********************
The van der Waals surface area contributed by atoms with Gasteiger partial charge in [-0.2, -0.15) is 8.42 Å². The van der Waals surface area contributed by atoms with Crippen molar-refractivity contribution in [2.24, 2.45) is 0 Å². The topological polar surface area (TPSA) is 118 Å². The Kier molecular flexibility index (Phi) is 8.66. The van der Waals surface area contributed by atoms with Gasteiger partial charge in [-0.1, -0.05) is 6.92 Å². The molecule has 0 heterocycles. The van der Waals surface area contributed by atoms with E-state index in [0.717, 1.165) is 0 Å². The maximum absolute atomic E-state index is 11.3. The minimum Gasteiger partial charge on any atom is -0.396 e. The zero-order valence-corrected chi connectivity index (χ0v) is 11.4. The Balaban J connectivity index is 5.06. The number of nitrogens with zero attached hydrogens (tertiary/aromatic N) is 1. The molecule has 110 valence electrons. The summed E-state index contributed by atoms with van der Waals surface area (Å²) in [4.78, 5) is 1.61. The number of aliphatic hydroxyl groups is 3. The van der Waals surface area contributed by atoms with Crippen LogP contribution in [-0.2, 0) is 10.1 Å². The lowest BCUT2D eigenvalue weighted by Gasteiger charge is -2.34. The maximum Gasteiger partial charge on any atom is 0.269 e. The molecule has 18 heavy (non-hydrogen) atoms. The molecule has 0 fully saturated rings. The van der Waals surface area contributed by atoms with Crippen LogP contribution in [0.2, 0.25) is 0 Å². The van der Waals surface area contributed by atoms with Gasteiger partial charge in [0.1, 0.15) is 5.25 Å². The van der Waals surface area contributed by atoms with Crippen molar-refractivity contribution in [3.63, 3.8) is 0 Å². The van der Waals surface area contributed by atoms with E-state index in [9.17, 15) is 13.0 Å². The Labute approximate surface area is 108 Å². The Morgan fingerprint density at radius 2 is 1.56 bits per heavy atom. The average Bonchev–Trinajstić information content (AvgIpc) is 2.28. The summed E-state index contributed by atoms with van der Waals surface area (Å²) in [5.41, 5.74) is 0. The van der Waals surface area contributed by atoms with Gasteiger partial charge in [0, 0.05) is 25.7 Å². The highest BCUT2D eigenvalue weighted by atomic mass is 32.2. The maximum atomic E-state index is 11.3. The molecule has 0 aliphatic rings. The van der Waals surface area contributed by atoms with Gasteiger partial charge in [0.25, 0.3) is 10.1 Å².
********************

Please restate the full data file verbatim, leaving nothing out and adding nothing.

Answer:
The van der Waals surface area contributed by atoms with Gasteiger partial charge in [-0.2, -0.15) is 8.42 Å². The van der Waals surface area contributed by atoms with Crippen molar-refractivity contribution in [2.24, 2.45) is 0 Å². The topological polar surface area (TPSA) is 118 Å². The Kier molecular flexibility index (Phi) is 8.66. The van der Waals surface area contributed by atoms with Gasteiger partial charge in [-0.1, -0.05) is 6.92 Å². The molecule has 0 heterocycles. The van der Waals surface area contributed by atoms with E-state index in [0.717, 1.165) is 0 Å². The maximum absolute atomic E-state index is 11.3. The minimum Gasteiger partial charge on any atom is -0.396 e. The zero-order valence-corrected chi connectivity index (χ0v) is 11.4. The Balaban J connectivity index is 5.06. The number of nitrogens with zero attached hydrogens (tertiary/aromatic N) is 1. The molecule has 110 valence electrons. The summed E-state index contributed by atoms with van der Waals surface area (Å²) in [4.78, 5) is 1.61. The number of aliphatic hydroxyl groups is 3. The van der Waals surface area contributed by atoms with Crippen LogP contribution in [-0.2, 0) is 10.1 Å². The lowest BCUT2D eigenvalue weighted by Gasteiger charge is -2.34. The maximum Gasteiger partial charge on any atom is 0.269 e. The molecule has 18 heavy (non-hydrogen) atoms. The molecule has 0 fully saturated rings. The van der Waals surface area contributed by atoms with Crippen LogP contribution in [0.2, 0.25) is 0 Å². The van der Waals surface area contributed by atoms with Gasteiger partial charge in [0.1, 0.15) is 5.25 Å². The van der Waals surface area contributed by atoms with Crippen molar-refractivity contribution in [3.63, 3.8) is 0 Å². The van der Waals surface area contributed by atoms with E-state index in [9.17, 15) is 13.0 Å². The Labute approximate surface area is 108 Å². The Morgan fingerprint density at radius 2 is 1.56 bits per heavy atom. The average Bonchev–Trinajstić information content (AvgIpc) is 2.28. The summed E-state index contributed by atoms with van der Waals surface area (Å²) in [5.41, 5.74) is 0. The van der Waals surface area contributed by atoms with Gasteiger partial charge in [0, 0.05) is 25.7 Å². The highest BCUT2D eigenvalue weighted by atomic mass is 32.2. The maximum atomic E-state index is 11.3. The molecule has 0 aliphatic rings. The van der Waals surface area contributed by atoms with Gasteiger partial charge in [0.25, 0.3) is 10.1 Å².